Zimbabwe creating a criminal electronic fingerprint database

By Staff writer | 14 Nov 2018 at 15:19hrs
Finger print
The Zimbabwe government has acquired an electronic machine to profile individuals previously convicted and case awaiting trial using fingerprints. Repeat offenders have been taking advantage of the absence of a computerised database system to evade justice by giving false names in the court.

Criminals tend to provide false information to the police when arrested, for example, falsifying ages and names. It is believed that the procurement of the machine will go a long way in plugging that gap. The database will contain fingerprints gathered by the police when they take someone into custody.

The machine will be used to create a criminal digital fingerprint database along the lines of the FBI's IAFIS (The Integrated Automated Fingerprint Identification System).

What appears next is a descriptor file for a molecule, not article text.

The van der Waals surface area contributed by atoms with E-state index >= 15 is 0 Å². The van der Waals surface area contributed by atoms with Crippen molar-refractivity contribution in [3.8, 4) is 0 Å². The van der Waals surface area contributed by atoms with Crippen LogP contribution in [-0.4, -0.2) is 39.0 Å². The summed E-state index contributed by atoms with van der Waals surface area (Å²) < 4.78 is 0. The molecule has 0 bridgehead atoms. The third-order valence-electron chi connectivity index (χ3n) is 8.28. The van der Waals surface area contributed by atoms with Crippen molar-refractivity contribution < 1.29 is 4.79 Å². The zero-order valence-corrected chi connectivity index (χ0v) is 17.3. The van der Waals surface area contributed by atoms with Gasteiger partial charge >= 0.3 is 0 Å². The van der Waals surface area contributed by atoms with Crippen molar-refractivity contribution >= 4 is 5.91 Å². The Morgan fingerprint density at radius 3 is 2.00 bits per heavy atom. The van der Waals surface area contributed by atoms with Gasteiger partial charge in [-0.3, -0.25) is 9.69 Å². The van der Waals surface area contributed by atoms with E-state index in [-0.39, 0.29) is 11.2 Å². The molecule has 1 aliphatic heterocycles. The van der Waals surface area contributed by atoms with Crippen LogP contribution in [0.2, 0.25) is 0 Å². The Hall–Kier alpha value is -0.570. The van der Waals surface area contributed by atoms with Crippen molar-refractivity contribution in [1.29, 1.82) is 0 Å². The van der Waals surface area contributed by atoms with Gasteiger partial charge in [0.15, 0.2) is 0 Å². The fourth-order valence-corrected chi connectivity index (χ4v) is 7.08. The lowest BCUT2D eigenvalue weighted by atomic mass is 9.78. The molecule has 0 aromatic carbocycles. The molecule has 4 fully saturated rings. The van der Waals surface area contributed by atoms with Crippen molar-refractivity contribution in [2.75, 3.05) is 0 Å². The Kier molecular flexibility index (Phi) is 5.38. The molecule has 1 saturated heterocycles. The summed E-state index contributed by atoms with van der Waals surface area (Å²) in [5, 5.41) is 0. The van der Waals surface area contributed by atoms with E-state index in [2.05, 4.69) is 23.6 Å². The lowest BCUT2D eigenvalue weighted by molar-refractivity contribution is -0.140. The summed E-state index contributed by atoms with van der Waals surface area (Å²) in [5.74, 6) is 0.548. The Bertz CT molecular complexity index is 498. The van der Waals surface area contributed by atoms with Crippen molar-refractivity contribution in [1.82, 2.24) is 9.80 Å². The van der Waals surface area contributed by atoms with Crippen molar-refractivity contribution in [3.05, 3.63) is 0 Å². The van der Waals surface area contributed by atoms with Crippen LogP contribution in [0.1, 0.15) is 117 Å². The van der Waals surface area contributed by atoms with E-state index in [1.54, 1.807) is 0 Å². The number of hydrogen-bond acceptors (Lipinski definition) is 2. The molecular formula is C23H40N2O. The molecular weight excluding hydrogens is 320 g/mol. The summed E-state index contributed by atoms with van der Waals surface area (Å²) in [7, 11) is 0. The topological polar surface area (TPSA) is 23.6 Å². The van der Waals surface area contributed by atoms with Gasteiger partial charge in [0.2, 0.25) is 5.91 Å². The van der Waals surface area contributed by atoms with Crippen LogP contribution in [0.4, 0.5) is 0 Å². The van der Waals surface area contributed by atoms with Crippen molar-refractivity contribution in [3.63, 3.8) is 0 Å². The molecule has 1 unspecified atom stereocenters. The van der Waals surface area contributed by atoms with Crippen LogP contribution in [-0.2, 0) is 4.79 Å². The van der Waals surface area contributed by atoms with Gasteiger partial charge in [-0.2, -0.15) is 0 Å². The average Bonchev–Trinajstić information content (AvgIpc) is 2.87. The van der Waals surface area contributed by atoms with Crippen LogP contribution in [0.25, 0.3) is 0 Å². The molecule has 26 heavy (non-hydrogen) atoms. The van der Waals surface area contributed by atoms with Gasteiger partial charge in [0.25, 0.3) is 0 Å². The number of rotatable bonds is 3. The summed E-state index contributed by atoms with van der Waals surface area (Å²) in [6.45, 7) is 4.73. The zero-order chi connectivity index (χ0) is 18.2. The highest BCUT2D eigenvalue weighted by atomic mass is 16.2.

Criminal record checks in Zimbabwe will be legally required to be verified by using a set of digitally captured fingerprints.

In some jurisdictions, police officers use a mobile fingerprinting system that lets them check the identity of an unknown person in less than a minute. Officers only resort to fingerprint scanning if they cannot identify an individual by other means. The devices are used in cases where someone has no identifying information on them or appears to be giving police a fake name.

Anyone convicted of a serious crime may have their fingerprints stored on the database indefinitely. People who were not convicted but are arrested or charged in connection with a serious crime may also have their fingerprints stored on the database.

Although the system is mainly geared towards suspected criminals, it could also be used to identify someone who was unconscious and needed medical treatment.



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